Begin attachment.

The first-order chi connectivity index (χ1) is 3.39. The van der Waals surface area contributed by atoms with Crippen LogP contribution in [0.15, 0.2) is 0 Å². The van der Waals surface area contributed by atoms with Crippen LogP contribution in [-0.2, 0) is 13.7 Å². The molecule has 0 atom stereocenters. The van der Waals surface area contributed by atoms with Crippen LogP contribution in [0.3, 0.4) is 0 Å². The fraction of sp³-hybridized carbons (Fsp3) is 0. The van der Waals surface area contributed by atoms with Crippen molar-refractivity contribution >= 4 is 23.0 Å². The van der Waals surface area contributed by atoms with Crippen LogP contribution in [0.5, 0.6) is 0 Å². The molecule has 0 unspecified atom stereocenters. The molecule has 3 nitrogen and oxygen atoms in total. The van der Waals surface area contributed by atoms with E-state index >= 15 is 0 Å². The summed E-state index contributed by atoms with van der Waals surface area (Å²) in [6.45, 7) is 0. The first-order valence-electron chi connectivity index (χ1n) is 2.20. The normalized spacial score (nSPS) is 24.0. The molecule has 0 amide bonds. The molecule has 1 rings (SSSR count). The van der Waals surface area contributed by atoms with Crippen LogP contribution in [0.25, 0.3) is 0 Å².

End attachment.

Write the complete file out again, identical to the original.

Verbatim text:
The first-order chi connectivity index (χ1) is 3.39. The van der Waals surface area contributed by atoms with Crippen LogP contribution in [0.15, 0.2) is 0 Å². The van der Waals surface area contributed by atoms with Crippen LogP contribution in [-0.2, 0) is 13.7 Å². The molecule has 0 atom stereocenters. The van der Waals surface area contributed by atoms with Crippen LogP contribution in [0.3, 0.4) is 0 Å². The fraction of sp³-hybridized carbons (Fsp3) is 0. The van der Waals surface area contributed by atoms with Crippen molar-refractivity contribution >= 4 is 23.0 Å². The van der Waals surface area contributed by atoms with Crippen LogP contribution in [0.5, 0.6) is 0 Å². The molecule has 0 unspecified atom stereocenters. The molecule has 3 nitrogen and oxygen atoms in total. The van der Waals surface area contributed by atoms with E-state index >= 15 is 0 Å². The summed E-state index contributed by atoms with van der Waals surface area (Å²) in [6.45, 7) is 0. The first-order valence-electron chi connectivity index (χ1n) is 2.20. The normalized spacial score (nSPS) is 24.0. The molecule has 0 amide bonds. The molecule has 1 rings (SSSR count). The van der Waals surface area contributed by atoms with Crippen LogP contribution in [0.25, 0.3) is 0 Å².